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National Forest in Arizona Challenged to Protect Wildlife from Motorized Uses

January 25, 2016
Greg Dyson (503) 730-9242 gdyson@wildearthguardians.org
In This Release
#EndTheWarOnWildlife, #ProtectPrairieDogEmpires
Monday, January 25, 2016
National Forest in Arizona Challenged to Protect Wildlife from Motorized Uses

Suit Filed to Stop Excessive Cross-Country Travel by Motor Vehicles
Contact: Greg Dyson (503) 730-9242 gdyson@wildearthguardians.org

Additional Contacts:

Kim Crumbo, Wildlands Network – 928-606-5850,crumbo@wildlandsnetwork.org
Kelly Burke, Grand Canyon WildlandsCouncil – 928-556-9306, kelly@grandcanyonwildlands.org
Sandy Bahr, Sierra Club, GrandCanyon Chapter – 602-999-5790, sandy.bahr@sierraclub.org
John Mellgren, Western Law Environmental Center – 541-359-0990,mellgren@westernlaw.org

PHOENIX, Ariz. – Four conservation groups, represented bythe Western Environmental Law Center, filed suit today against the KaibabNational Forest in Arizona, aiming to protect wildlife and cultural resources frommotorized cross-country travel. At issue are decisions in Travel Management Plansto allow motor vehicles to travel up to one mile off of all open roads. Less than 10 percent of the forest remainsfree from motorized vehicles as a result of the decisions.

“The Kaibab is home to diverse wildlife including rare,unique and sensitive species, such as the Kaibab tassel-eared squirrel foundnowhere else on earth,” said Kim Crumbo of Wildlands Network. “When thedistricts started this travel planning process, we asked them to consider theeffects of off-highway vehicles driving throughout the forest on goshawk, blackbear, and mule deer, but they have ignored our concerns in these plans.”

The 1.5-million-acre national forest is also home to Mexicanspotted owl and California condor, both protected under the Endangered SpeciesAct. The Kaibab surrounds Grand Canyon National Park, borders Vermilion CliffsNational Monument, and contains a stretch of the Arizona Trail on which motorvehicles are not allowed. Gunnison prairie dogs and the rare Arizona bugbane—aplant otherwise known to exist only in central Arizona—also call the Kaibabhome.

“Allowing motor vehicles to drive over most of the forest alsoputs our wilderness areas at risk; areas critical to the long term resilienceof native wildlife and their habitats.” said Kelly Burke of the Grand CanyonWildlands Council in Flagstaff. “Wildernesses such as Kendrick Mountain,Sycamore Canyon, Kanab Creek, and Saddle Mountain are much more likely to sufferdamaging intrusions of motor vehicles if we don’t take action to stop thesedecisions.”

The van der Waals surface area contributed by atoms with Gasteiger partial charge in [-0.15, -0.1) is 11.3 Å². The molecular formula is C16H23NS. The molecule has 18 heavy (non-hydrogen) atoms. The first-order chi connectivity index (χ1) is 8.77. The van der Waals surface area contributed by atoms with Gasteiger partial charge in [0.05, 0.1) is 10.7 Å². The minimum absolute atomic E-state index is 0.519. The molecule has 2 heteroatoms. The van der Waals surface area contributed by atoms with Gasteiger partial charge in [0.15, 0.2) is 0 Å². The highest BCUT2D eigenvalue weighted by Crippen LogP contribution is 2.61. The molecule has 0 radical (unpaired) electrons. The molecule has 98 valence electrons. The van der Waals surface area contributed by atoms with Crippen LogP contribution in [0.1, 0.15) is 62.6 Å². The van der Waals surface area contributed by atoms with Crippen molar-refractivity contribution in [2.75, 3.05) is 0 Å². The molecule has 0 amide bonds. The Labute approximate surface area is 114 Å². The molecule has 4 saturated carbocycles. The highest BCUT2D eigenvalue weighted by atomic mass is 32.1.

“Motorized cross-country travel causes severe damage towatershed and wildlife habitat,” said Greg Dyson of WildEarth Guardians. “TheKaibab was required to close motorized cross-country travel, which they did,but they then used the big game retrieval exception—an exception that must beused sparingly—to allow OHVs virtually everywhere on the forest. It’s aloophole that places most of the forest at risk to damage and abuse.”

“If we look at past numbers of big game retrieved on theforest, we could be looking at close to 2,000 motorized round-trips allowed annuallyby these decisions. That is a lot of off-road travel, and would significantlyharm wildlife, cultural resources, and wild places, plus impair quietrecreation for the vast majority of forest users,” said Sandy Bahr of theSierra Club.

Acopy of the complaint is available here.



Other Contact
Kim Crumbo, Wildlands Network – 928-606-5850, crumbo@wildlandsnetwork.orgKelly Burke, Grand Canyon Wildlands Council – 928-556-9306, kelly@grandcanyonwildlands.orgSandy Bahr, Sierra Club, Grand Canyon Chapter – 602-999-5790, sandy.bahr@sierraclub.orgJohn Mellgren, Western Law Environmental Center – 541-359-0990, mellgren@westernlaw.org